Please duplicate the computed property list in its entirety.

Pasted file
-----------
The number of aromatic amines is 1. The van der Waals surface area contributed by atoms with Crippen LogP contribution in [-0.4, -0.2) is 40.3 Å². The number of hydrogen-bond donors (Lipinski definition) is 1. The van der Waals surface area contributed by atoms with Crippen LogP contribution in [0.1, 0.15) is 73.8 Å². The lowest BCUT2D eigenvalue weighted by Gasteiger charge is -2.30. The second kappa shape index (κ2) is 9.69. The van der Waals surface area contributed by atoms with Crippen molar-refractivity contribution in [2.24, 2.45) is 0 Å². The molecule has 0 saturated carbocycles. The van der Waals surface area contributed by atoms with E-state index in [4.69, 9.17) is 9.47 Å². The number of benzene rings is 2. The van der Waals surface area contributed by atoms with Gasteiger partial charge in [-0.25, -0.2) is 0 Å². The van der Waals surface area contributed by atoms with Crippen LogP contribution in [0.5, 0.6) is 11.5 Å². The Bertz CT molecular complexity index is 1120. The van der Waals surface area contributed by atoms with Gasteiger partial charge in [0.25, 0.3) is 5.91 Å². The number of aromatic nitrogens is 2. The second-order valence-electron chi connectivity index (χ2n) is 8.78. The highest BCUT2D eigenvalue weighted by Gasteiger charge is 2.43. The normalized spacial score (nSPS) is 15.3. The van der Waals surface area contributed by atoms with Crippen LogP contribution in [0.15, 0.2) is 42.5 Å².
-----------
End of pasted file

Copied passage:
The number of aromatic amines is 1. The van der Waals surface area contributed by atoms with Crippen LogP contribution in [-0.4, -0.2) is 40.3 Å². The number of hydrogen-bond donors (Lipinski definition) is 1. The van der Waals surface area contributed by atoms with Crippen LogP contribution in [0.1, 0.15) is 73.8 Å². The lowest BCUT2D eigenvalue weighted by Gasteiger charge is -2.30. The second kappa shape index (κ2) is 9.69. The van der Waals surface area contributed by atoms with Crippen molar-refractivity contribution in [2.24, 2.45) is 0 Å². The molecule has 0 saturated carbocycles. The van der Waals surface area contributed by atoms with E-state index in [4.69, 9.17) is 9.47 Å². The number of benzene rings is 2. The van der Waals surface area contributed by atoms with Gasteiger partial charge in [-0.25, -0.2) is 0 Å². The van der Waals surface area contributed by atoms with Crippen LogP contribution in [0.5, 0.6) is 11.5 Å². The Bertz CT molecular complexity index is 1120. The van der Waals surface area contributed by atoms with Gasteiger partial charge in [0.25, 0.3) is 5.91 Å². The number of aromatic nitrogens is 2. The second-order valence-electron chi connectivity index (χ2n) is 8.78. The highest BCUT2D eigenvalue weighted by Gasteiger charge is 2.43. The normalized spacial score (nSPS) is 15.3. The van der Waals surface area contributed by atoms with Crippen LogP contribution in [0.15, 0.2) is 42.5 Å².